July 20, 2011
When Amber Madeeha Zeb and Sadia Rehman arrived at SLAC from Pakistan on April 20 to work on the PingER project, they knew they would be beginning quite an adventure. To their delight, it has been entirely positive, both technically and personally.
Both women are studying for their masters degrees in communications systems at the School of Electrical Engineering and Computer Science in Islamabad, part of Pakistan’s National University of Science & Technology. They’re the first women to come to SLAC as part of a seven-year joint project funded by the Pakistani government that is aimed at improving their country’s Internet connections. A key feature of the project is sending two graduate students annually to SLAC to work with PingER director Les Cottrell.
The PingER project sends short electronic messages to 760 Internet nodes around the world and measures the time it takes to receive the automatic reply. Unusual delays or inconsistent “round-trip times” can indicate problems in the network.
When the head of SEECS, Arshad Ali, nominated Rehman and Zeb to come to SLAC, both were quite surprised.
“Are you kidding me?” Zeb said she thought at the time. After discussing it with their families, they agreed to make the journey. “Coming over here would make us better people, both technically and personally,” Zeb said.
So far, they say their experiences have exceeded their expectations.
“It’s been great,” exclaimed Zeb. “We worried that outside of work Americans would be very apprehensive of us. But the opposite has been true. Everyone shows so much love to us.”
“Riding my bike home to our Menlo Park apartment one evening I got tired and stopped to rest for a few minutes,” Zeb said. “A lady stopped her car, got out and asked me if I was OK and needed any assistance. The people here are amazing.”
Rehman’s biggest surprise so far is realizing the joy of smiling. “In Pakistan, young women do not smile at others,” she said. “It sends the wrong message. But here I’m learning to like smiling. It’s so wonderful to send a sign of positive energy to the people around you.”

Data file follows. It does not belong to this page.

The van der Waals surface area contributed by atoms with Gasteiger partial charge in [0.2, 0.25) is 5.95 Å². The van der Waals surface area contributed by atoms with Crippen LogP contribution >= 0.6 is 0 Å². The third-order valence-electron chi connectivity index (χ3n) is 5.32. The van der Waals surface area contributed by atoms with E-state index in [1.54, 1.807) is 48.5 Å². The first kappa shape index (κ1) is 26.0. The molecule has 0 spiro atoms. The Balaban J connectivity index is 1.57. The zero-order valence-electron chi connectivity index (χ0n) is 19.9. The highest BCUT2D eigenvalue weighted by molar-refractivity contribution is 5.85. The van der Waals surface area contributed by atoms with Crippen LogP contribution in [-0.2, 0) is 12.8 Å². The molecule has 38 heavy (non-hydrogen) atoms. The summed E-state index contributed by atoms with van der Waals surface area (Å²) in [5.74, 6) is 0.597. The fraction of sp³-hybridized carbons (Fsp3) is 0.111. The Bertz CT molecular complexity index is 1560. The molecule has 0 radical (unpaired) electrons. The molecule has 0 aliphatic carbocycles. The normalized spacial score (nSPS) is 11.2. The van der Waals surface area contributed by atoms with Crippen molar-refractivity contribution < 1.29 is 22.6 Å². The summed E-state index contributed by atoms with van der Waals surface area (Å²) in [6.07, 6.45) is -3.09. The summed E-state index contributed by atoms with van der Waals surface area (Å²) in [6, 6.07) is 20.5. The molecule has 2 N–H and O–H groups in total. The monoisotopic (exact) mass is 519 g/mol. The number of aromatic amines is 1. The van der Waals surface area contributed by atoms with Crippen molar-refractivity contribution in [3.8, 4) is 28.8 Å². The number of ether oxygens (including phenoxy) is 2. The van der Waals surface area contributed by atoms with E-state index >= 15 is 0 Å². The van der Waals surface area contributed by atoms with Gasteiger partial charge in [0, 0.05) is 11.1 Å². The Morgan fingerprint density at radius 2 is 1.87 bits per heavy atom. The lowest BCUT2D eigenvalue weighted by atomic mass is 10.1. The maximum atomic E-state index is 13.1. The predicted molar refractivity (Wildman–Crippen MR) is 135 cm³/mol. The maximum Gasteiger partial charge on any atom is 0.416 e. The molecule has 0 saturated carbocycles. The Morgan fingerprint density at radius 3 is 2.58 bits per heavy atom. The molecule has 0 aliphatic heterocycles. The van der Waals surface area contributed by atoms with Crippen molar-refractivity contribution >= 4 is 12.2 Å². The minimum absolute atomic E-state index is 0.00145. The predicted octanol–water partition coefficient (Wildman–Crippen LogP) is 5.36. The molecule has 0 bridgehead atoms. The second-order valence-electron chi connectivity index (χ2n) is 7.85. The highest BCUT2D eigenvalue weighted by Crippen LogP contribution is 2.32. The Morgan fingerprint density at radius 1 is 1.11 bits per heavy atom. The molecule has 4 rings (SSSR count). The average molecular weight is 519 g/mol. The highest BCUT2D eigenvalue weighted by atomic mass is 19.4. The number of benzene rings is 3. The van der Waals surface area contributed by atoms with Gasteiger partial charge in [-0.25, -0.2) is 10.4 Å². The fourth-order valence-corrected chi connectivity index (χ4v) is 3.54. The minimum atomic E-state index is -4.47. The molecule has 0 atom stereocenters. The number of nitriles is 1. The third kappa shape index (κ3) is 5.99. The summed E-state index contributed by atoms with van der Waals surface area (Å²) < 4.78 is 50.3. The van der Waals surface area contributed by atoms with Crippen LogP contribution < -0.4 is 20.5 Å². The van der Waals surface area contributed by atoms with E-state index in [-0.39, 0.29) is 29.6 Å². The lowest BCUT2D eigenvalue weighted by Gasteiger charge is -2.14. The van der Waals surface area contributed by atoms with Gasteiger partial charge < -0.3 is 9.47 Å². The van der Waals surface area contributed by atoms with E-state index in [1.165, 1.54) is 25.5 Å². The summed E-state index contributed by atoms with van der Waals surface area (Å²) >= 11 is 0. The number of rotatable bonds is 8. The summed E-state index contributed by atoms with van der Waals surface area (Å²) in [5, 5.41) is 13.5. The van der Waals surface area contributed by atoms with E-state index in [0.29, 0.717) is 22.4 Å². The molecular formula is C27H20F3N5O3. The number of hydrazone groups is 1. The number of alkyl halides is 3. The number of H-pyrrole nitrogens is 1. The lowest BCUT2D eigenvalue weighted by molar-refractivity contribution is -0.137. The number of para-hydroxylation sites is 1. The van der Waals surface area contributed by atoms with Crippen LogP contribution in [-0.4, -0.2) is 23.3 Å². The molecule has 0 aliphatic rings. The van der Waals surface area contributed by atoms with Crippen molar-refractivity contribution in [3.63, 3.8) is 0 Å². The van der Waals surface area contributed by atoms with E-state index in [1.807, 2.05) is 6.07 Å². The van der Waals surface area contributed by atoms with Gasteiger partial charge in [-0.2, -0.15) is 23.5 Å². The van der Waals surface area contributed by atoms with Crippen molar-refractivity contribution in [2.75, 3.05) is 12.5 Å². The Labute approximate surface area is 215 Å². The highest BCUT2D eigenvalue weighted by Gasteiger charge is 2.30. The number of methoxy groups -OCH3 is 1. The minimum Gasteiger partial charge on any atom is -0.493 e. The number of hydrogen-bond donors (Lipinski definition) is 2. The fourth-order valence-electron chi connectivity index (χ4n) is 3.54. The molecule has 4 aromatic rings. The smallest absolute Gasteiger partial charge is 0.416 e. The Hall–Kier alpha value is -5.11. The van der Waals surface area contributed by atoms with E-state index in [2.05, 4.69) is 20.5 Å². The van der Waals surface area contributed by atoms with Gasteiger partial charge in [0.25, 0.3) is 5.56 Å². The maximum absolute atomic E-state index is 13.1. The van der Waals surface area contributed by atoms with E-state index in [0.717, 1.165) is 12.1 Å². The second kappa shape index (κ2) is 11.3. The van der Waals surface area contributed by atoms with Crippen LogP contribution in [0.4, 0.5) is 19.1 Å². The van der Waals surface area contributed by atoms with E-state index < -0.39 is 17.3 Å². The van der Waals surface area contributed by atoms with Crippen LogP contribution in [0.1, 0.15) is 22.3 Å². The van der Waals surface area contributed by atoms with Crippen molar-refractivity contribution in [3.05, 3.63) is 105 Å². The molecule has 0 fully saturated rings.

Food has not been a problem either. “We can get all our spices at Safeway,” Zeb said with delight. A local Pakistani family gets them halal meat prepared according to Islamic dietary laws, which are very similar to Jewish kosher procedures. On some days they cook traditional biryani and chicken curry at home; other evenings they enjoying eating other cuisines at restaurants.
Zeb also enjoys playing many sports, from cricket and soccer to badminton and swimming. She’s hoping to find a swimming pool she can use. Sociable and outgoing, both women are also open to learning about and discussing current events as well as the differences between Pakistani and American cultures.
Technically, their work has already proven productive.
“At home we are typically collecting data and filing reports on network speeds,” Zeb said. “We didn’t know how the data was collected or how to use it to discover problems. That’s what Doctor Les is teaching us how to do here at SLAC.”
In past years, the Pakistani students have discovered that while their country’s backbone network was adequate, data communications were hampered by low-capacity links to the universities themselves. Now that those “last mile” links have been upgraded, Zeb’s analysis recently determined that intermittent power outages are the biggest problems.
“Sometimes it’s an area-wide power outage or rolling blackout,” she said. “Other times someone simply forgot to turn on the computer hosting the network node!” Cottrell says the simplest solution would be installing uninterruptible power supplies to the nodes. Some 40 Pakistani universities currently host Internet nodes; 20 more will soon join them.
Both students come from educated, high-tech families. Rehman’s father is a pediatric doctor. She became interested in information technology and systems from an older brother who works for an anti-virus company in Australia. “I’m the first female engineer in my entire extended family,” she said. “All my other female cousins are doctors; only the men are engineers. I think the mindset of Pakistanis is changing toward encouraging girls to opt for whichever profession they want to pursue, as long as it contributes toward the development of our country.”
Zeb’s father is an aeronautical engineer with the Pakistani Air Force. Her mother is teaches Urdu literature at a local university. Her elder brother is pursuing his masters degree in the field of automation and robotics in Germany .
“My mother wanted me to be a doctor, but we didn’t learn about some required paperwork until it was too late,“ Zeb said. “My next option was engineering, and I started with very little interest. My dad recommended electrical engineering as an upcoming field, and I loved it.
“Now I believe it was for the best,” Zeb said, smiling broadly.